The Flower Dome, Bay of Gardens in Singapore. Picture: Supplied

The world is filled with fascinating and mysterious attractions which attract the curious minds from around the world. 

Some of these attractions and others are man-made, but regardless of how they were created, they still hold a penchant for being strangely beautiful and give you the desire to check them out. 

Here are a few unique and beautiful locations to check out around the world. 

The underwater art museum, USA/Mexico

The Underwater Museum, USA. Picture: Supplied

The location of this fascinating museum is in Florida, in the Gulf of Mexico. Here, visitors have to dive down about 58 feet (approx. 17,6 meters) in order to explore the underwater gallery that has been specifically designed to emphasize the local sea life and promote it.

It is located off the coast of Grayton Beach State Park (at a distance of approx. 1 km from the shore) and Cancun in Mexico, and is the result of a successful collaboration between the South Walton Artificial Reef Association and the Cultural Arts Alliance of Walton County.

Most of the pieces exposed in this museum were designed with two main purposes in mind: as eye-catching and interesting art pieces and as objects that can turn into marine habitats.

At this moment, the museum comprises 7 sculptures by various artists, such as “SWARA Skull” by Vince Tatum, “Anamorphous Octopus” by Allison Wickey and “The Grayt Pineapple” by Rachel Herring. more sculptures are to be added annually.

You can visit the Underwater Museum of Art for free. However, there is a fee you will have to pay when entering Grayton Beach State. Also, in order to be able to visit this museum, you will need a certification in scuba.

The Big Blue Hole, Belize

The Big Blue Hole in Belize. Picture: Schafer & Hill

Providing a great aerial view of the different hues of blue in the ocean, the big blue hole of Belize is a natural sight to be amazed by. It is not only a world-class destination for diving but also a rich habitat for a variety of marine life like nurse sharks, reef sharks, black tip sharks and even giant groupers.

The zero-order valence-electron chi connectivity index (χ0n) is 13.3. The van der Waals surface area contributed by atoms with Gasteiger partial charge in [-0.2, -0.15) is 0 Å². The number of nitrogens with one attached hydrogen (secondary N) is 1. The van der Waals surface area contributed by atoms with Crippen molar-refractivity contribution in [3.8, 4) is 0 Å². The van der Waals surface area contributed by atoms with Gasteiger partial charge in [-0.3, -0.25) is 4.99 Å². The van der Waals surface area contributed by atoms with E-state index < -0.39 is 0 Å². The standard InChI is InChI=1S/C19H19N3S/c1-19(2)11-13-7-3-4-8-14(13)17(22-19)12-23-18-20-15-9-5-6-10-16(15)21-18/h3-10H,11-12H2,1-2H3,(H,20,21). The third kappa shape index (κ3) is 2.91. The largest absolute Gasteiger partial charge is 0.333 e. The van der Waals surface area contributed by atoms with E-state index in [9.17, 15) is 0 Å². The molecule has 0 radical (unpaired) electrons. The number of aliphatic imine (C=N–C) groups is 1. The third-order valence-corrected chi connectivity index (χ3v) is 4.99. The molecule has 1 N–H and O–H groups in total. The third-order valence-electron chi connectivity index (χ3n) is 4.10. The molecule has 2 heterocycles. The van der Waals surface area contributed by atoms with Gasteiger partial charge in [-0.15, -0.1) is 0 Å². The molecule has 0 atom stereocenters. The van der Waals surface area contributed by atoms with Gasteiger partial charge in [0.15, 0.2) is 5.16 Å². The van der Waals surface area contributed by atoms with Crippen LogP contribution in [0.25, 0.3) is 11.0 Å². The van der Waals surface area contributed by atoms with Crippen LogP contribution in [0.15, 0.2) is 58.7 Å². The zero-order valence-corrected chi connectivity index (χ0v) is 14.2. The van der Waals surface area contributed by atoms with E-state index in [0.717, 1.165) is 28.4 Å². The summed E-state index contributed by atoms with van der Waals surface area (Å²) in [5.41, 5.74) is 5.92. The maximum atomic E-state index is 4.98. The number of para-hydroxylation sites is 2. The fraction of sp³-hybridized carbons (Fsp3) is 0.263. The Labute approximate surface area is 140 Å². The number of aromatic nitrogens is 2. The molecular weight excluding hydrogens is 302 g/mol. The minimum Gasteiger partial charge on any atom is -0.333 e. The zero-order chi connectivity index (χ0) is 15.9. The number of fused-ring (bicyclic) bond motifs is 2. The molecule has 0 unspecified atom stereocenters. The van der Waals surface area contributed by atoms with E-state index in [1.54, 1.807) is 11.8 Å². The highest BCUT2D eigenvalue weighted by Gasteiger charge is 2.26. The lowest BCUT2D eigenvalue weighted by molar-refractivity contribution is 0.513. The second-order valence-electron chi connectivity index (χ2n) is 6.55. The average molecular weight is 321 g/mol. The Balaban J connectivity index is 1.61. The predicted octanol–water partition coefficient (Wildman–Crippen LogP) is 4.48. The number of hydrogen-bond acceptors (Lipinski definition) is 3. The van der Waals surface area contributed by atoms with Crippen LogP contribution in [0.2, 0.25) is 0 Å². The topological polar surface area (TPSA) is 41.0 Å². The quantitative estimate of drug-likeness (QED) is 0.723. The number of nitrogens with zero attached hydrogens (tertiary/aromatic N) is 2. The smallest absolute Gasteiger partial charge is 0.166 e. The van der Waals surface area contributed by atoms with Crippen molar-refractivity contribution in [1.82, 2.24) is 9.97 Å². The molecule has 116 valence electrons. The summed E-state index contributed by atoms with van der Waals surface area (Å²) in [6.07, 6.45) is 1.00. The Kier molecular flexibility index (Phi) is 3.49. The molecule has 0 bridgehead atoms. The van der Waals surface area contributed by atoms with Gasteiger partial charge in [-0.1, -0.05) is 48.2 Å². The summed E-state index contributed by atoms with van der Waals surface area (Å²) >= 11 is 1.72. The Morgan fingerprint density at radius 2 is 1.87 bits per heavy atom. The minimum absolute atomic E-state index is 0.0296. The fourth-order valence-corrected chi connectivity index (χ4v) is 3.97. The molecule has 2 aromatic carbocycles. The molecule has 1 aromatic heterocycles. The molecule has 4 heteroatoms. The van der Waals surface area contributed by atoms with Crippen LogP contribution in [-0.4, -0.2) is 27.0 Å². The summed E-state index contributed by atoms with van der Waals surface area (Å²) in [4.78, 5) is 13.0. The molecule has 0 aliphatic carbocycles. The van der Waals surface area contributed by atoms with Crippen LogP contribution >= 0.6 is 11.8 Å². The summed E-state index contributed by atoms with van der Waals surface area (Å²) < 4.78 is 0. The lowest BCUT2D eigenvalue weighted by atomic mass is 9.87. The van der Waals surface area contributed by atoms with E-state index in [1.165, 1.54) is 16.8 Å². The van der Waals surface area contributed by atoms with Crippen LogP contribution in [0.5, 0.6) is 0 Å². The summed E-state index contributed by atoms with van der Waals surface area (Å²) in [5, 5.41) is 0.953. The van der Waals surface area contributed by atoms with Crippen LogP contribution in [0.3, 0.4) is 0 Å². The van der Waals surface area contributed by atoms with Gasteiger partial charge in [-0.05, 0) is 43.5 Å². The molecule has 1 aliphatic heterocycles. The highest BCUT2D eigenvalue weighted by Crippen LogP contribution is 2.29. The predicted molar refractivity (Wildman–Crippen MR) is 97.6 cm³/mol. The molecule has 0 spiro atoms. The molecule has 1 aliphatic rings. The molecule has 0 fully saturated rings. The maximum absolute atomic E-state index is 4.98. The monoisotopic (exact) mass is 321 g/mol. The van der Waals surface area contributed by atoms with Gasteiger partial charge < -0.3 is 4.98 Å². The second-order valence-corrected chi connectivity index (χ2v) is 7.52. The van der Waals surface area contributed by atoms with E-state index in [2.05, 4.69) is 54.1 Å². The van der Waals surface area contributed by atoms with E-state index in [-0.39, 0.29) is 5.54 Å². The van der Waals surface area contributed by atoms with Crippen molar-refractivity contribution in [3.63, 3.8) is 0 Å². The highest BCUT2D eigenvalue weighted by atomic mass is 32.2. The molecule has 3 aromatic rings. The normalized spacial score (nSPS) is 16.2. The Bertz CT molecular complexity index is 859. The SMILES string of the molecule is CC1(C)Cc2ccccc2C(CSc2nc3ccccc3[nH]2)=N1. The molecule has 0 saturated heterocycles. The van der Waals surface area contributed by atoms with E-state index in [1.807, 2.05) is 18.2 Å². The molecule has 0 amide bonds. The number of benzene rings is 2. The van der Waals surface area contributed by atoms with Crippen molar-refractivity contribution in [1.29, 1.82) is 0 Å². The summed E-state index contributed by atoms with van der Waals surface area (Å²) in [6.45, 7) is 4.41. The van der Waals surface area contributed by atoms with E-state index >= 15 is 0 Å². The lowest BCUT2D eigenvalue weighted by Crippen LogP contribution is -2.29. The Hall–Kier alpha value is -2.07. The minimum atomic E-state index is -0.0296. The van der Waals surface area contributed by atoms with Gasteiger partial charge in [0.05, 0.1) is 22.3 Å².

The great blue hole is a tremendous underwater sinkhole that is located off the coast of Belize and lies near the centre of Lighthouse Reef. It got its name from British diver and author Ned Middleton, who lived in the Central American country for six months.

The hole is circular in shape and has over 300 meters across and 125 meters deep. It is the world’s largest natural formation of its kind and is part of the Belize Barrier Reef System.

Giant stalactites, dripstone sheets, and columns can be found inside the blue hole. Scientists believe that these structures were formed in a dry cavern above sea level during glacial periods.

Day trips to the Great Blue Hole are full-day trips and are offered from the coastal tourist communities in Belize.

Augrabies Falls, South Africa

Augrabies Falls in Augrabies National Park, South Africa. Picture: Supplied

Located in the Augrabies National Park in the Northen Cape province, Augrabies Falls would be considered as one of the unique spots of South Africa. 

The original Khoikhoi residents named the waterfall "Ankoerebis" — "place of great noise".

The site of the waterfalls are part of the gorge at the Augrabies Falls is 240 metres deep and 18 kilometres long, and is an impressive example of granite erosion.

Entrance for visitors and tourists to view the falls is from the Augrabies Fall National Park.

The Flower Dome, Singapore

The Flower Dome, Bay of Gardens in Singapore. Picture: Supplied

The Flower Dome in Singapore boasts the five tall flower towers which are covered in flora and fauna from the Mediterranean and semi-arid regions from around the world.

The dome is listed as the largest greenhouse in the world and is a popular destination for tourists and Singapore residents. 

The dome is separated into flora from South Africa, Australia, USA and South America. Tickets to access the dome are available on the flower dome's website

The Red Beach, China

Red Beach in Panjin, China. Picture: Xinhua & Rex/Shutterstock

Imagine standing above a beach that is entirely covered in red? 

Every autumn the Dawa County in Panjin experience a beautiful transformation of nature - seepweed that turns red when it begins to mature.

The beach is based in the biggest wetland and reed marsh in the world, which hosts 260 varieties of birds, including the endangered red-crowned crane, and around 400 species of wildlife.

The location of the beach on the coast means the soil is incredibly saline, which is the perfect condition for seepweed to thrive.

Unlike most plants, which cannot cope with the salt in the soil, seepweed needs the saline conditions to grow. During the summer, the seepweed is a lush green colour.

However, as it matures in autumn, the leaves turn a deep red colour before eventually becoming purple.

Over the winter, the plant dies down and prepares to regrow in the spring.